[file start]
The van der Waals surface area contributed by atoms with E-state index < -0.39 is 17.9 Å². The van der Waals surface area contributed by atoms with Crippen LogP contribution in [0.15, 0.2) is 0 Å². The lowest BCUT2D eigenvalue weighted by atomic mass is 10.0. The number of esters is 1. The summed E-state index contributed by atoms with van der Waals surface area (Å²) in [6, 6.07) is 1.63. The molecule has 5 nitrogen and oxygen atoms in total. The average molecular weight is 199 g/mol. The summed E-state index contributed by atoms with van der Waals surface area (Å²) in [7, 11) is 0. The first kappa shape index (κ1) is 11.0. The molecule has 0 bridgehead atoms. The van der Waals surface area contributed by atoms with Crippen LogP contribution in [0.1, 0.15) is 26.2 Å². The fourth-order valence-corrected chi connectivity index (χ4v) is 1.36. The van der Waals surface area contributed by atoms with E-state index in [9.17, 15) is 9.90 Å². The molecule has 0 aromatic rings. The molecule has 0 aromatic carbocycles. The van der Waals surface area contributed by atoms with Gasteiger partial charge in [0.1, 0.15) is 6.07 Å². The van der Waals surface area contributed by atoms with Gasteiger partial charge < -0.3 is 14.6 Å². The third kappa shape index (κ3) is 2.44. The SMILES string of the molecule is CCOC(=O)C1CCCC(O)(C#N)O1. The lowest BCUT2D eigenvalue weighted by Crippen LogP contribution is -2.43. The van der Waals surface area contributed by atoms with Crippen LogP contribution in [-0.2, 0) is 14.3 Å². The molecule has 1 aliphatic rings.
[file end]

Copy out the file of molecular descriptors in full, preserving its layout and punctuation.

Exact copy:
The van der Waals surface area contributed by atoms with E-state index < -0.39 is 17.9 Å². The van der Waals surface area contributed by atoms with Crippen LogP contribution in [0.15, 0.2) is 0 Å². The lowest BCUT2D eigenvalue weighted by atomic mass is 10.0. The number of esters is 1. The summed E-state index contributed by atoms with van der Waals surface area (Å²) in [6, 6.07) is 1.63. The molecule has 5 nitrogen and oxygen atoms in total. The average molecular weight is 199 g/mol. The summed E-state index contributed by atoms with van der Waals surface area (Å²) in [7, 11) is 0. The first kappa shape index (κ1) is 11.0. The molecule has 0 bridgehead atoms. The van der Waals surface area contributed by atoms with Crippen LogP contribution in [0.1, 0.15) is 26.2 Å². The fourth-order valence-corrected chi connectivity index (χ4v) is 1.36. The van der Waals surface area contributed by atoms with E-state index in [9.17, 15) is 9.90 Å². The molecule has 0 aromatic rings. The molecule has 0 aromatic carbocycles. The van der Waals surface area contributed by atoms with Gasteiger partial charge in [0.1, 0.15) is 6.07 Å². The van der Waals surface area contributed by atoms with Gasteiger partial charge < -0.3 is 14.6 Å². The third kappa shape index (κ3) is 2.44. The SMILES string of the molecule is CCOC(=O)C1CCCC(O)(C#N)O1. The lowest BCUT2D eigenvalue weighted by Crippen LogP contribution is -2.43. The van der Waals surface area contributed by atoms with Crippen LogP contribution in [-0.2, 0) is 14.3 Å². The molecule has 1 aliphatic rings.